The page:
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Increasing Your Company’s Competitive Intelligence

Perhaps you run a small business and have a belief that you simply don’t have the time to consistently monitor your competitors and your market as you should. Keeping the business afloat is paramount to you, and hiring additional staff to address this area isn’t an option at this juncture. Consultants aren’t an option either because they’re costly, or your company can’t sacrifice the time necessary to properly educate an outsider about your inner business workings. For any of these situations, there is an alternative if you truly want to keep tabs on your competitive landscape: have your current employees take responsibility.

Tasking your existing employees with developing competitive intelligence for small portions of the overall endeavor isn’t that time consuming, and it will allow them to feel like they are part of the strategic planning process. If your company has a sales or marketing department, these employees serve as the ideal candidates for undertaking competitive analyses. They should be familiar with the market to begin with and have contacts throughout the territory which may provide some inside information. To think your sales or marketing staff doesn’t communicate with a competitor or two is rather naïve—it happens, and it’s a reality you can use to your company’s advantage if it’s encouraged instead of frowned upon.

What kind of information do you need from each employee as it pertains to the competitive landscape? Capturing the following competitor data is a good start:
• Strengths
• Weaknesses
• How your company can take advantage of their weaknesses
• How your company can minimize potential threats from the competitor
• Product and service offerings & changes
• Pricing structure & fluctuations
• Plans to expand or consolidate operations
• Management & staffing changes

Most top sales and marketing reps will know this kind of stuff inside and out (on your strongest competitors) without having to do a ton of “homework,” but that doesn’t mean the information is being shared throughout the ranks. Often times it’s not, and that’s a contributing factor as to why there is typically a great divide between the top and bottom performers. This presents an opportunity to improve overall sales performance in addition to other benefits mentioned in this article.

Once you’ve gotten your employees to gather and analyze competitive data, how are you going to efficiently distribute it amongst the ranks? Why not host mandatory weekly strategic meetings to feed this information into your organization’s collective mindset? As co-workers demonstrate a solid understanding of a specific competitor or issue, they become the so-called defacto in-house “expert” on that competitor or issue which their co-workers will value. It will raise mutual respect levels and give employees the opportunity to develop better presentation and teaming skills. Other workers will follow suit, thus increasing your entire company’s competitive intelligence. Choose to focus on one competitor or issue per week, and the meetings won’t infringe too much upon the normal work day. The weekly strategic meetings could be conducted over lunch, as an internal lunch and learn, where you order food for all in attendance in exchange for their undivided attention. Yes, you’ll have to pay some money for food, but it’s cheaper than hiring additional staff, and it raises the bar across the board for your organization to become a more competitively focused entity.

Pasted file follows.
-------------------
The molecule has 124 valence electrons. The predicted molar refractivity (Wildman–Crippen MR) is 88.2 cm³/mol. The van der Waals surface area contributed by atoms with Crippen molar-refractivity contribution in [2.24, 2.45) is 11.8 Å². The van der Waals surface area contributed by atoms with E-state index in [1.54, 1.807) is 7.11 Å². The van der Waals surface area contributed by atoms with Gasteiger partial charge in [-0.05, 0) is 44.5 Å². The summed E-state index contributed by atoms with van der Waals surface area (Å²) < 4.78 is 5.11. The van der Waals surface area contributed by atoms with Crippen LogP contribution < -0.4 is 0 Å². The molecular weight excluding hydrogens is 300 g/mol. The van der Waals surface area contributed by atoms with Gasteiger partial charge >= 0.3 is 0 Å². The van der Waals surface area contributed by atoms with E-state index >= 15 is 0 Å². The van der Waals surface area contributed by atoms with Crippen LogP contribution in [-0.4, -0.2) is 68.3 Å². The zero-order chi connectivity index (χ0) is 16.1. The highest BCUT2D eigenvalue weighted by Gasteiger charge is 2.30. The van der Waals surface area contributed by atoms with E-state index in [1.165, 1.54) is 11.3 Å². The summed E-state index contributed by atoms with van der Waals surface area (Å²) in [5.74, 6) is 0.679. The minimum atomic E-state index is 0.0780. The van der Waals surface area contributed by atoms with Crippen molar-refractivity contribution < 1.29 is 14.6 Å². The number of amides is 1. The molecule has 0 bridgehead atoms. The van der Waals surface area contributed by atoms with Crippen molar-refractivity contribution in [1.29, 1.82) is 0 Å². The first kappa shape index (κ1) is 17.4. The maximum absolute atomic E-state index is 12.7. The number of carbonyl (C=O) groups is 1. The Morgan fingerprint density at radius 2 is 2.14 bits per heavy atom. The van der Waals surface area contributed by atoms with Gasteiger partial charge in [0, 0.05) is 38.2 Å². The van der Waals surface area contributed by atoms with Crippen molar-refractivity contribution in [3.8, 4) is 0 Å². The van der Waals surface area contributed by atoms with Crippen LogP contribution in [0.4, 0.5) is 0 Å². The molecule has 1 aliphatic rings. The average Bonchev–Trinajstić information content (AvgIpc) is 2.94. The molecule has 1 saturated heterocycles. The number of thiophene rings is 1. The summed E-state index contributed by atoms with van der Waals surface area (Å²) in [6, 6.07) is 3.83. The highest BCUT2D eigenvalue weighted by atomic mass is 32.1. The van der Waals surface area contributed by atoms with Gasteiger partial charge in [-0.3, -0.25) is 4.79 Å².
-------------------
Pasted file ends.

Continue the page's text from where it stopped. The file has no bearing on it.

To summarize, the resources are likely within your reach to gather and distribute competitive intelligence throughout your organization if you desire to make this important for your organization. Smaller companies simply don’t devote enough attention to expanding their competitive intellectual capital, and this is a creative way to get more people involved in your strategic efforts and team build while maintaining some cost control.

Roger Bauer is Founder and CEO of SMB Consulting, Inc., a Louisville, Kentucky based small business consulting firm specializing in strategic planning, web design, SEO, sales and marketing, and business analysis. To learn more, point your browser to Business Consulting. To contact a small business consultant today, e-mail info@smbconsultinginc.com.